There is no greater agony than bearing an untold story inside you. - Maya Angelou
What?? ... Where?? ... How?? ... When?? ....
Often, it is the questions that we may have that keep us from ultimately pursuing a new activity. Therapy can be very overwhelming and unknown. But I encourage you to ask the questions and pursue your healing journey. It can be one of the best things that you do for yourself.
1. What If I Had Bad Experiences in the Past, Will You Be Different
That is for you to decide. I believe that one of the most important aspects of your therapy process is that you find a therapist that you truly feel connected with. This is someone that you are sharing the most intimate details of your life with, so it is important that you feel they are trustworthy, right? If you do not feel like you can trust your therapist or connect with them, your process may not go as well as you hoped. The relationship that exists between the therapist and client is so important. Therapy is about being collaborative and working together to help you meet your needs. Not all therapists are meant to work with everyone. I know that based on my style and the way that I go about the therapeutic process, I am not going to be the right fit for everyone, and that is okay. Sometimes it takes a few therapists to find the right one. Be willing to advocate for yourself in finding the right one for YOU.
2. I Do Not Want ANYONE to Know That I Am in Therapy, if They Contact You, Will You Tell Them?
Please feel assured of a couple of things. 1. I value confidentiality and it is not something that I take lightly. If anyone, including a doctor, spouse, parent, friend, etc. calls to find out if I am seeing you or find out more about what you are sharing, I cannot confirm to anyone that you are my client, nor will I share ANYTHING about YOUR process. There is actually a specific form called a Release of Information" (ROI) that should be signed by you, giving permission to speak with anyone. If that form is not signed, I cannot speak to anyone about you. This is completely confidential.2. I absolutely will not share information that you have shared with me in session. However, I do want you to know that there are some situations in which I do not have a choice and I would have to report. As a Therapist, I am a mandated reported, which essentially means that if I am told about child or elder abuse, if I find out that you desire to harm yourself or someone else, or if I am required to by a judge. Ultimately, it is my job to help keep you and others safe. Therefore, the only breach of confidentiality comes with a safety issue.
3. Are You Sure You Can Help ME?
I absolutely want to support you throughout this process. However, it is not my job to "fix you". My job throughout this process is to come along side you and help support you through this process, but I do not deserve the right in your life to tell you that there is something wrong with you, to be fixed. This process is yours to own and take charge of. I can provide you the tools necessary to help your situation, but it is ultimately you who decides if you want to implement those tools into your life. Forcing you to do something that you have no desire to do and judging you if you do not is not going to be helpful to you. Therefore, my role is mostly of support.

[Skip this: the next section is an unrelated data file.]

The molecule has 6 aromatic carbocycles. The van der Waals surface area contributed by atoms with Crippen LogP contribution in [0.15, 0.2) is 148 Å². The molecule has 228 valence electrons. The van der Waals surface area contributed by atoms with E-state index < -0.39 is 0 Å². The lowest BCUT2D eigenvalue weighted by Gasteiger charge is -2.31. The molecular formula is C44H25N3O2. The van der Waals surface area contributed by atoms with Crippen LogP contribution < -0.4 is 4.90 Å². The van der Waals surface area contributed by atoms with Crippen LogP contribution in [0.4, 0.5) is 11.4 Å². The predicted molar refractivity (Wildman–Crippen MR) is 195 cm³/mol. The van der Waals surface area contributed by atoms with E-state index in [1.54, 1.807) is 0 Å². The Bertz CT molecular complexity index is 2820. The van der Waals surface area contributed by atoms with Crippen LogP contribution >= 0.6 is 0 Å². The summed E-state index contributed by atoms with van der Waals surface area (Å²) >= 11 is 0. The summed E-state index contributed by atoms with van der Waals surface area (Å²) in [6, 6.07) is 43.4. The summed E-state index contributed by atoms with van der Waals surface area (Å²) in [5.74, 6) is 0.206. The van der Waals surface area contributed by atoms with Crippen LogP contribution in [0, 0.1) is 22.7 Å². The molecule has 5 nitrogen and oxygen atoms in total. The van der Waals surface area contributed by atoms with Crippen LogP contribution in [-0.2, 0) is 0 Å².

4. Do I Get a Say in My Therapy Process?
Absolutely! As I mentioned above, I am a total advocate of this being YOUR process. I will suggest what I think would be best for you, based on what you share with me, but ultimately, you get to decide what this process looks like for you. If you do not like something or do not feel like it is helping, lets have a conversation around your hesitations and decide from there what you think would work best for you! I think it is sometimes a struggle to feel that you can speak for yourself and disagree with someone else. However, it is so important that YOU are your own advocate throughout this process. The only way for your therapist to know if something isn't working for you is for you to share that with them.
5. How Do I Get Started?
Call a few Therapists and see who best fits your needs and what you are looking for. Feel free to interview them through a phone consultation or by setting up an appointment. Ask them what their payment options are and figure out which therapist you can best afford. There are a range of prices that Therapists have. There are some that do sliding scales and are willing to charge less based on your income. There are also options to use your HSA or insurance. Some therapists do not accept insurance and therefore would be "out of network". Some insurance companies will ask you to get a Superbill from your Therapist and you submit it to your insurance company for reimbursement. You have to pay the therapist up front for the therapy, but if approved by insurance, you can hopefully get reimbursement. If you have been through the court process as a victim, you may want to consider looking into Victim's Compensation. They will grant a certain amount of sessions and you can get those covered. Also, many therapists accept cash, check, and credit card as payment.
If you feel like I didn't answer a question that you have, feel free to comment below or send me a message using the contact form below!!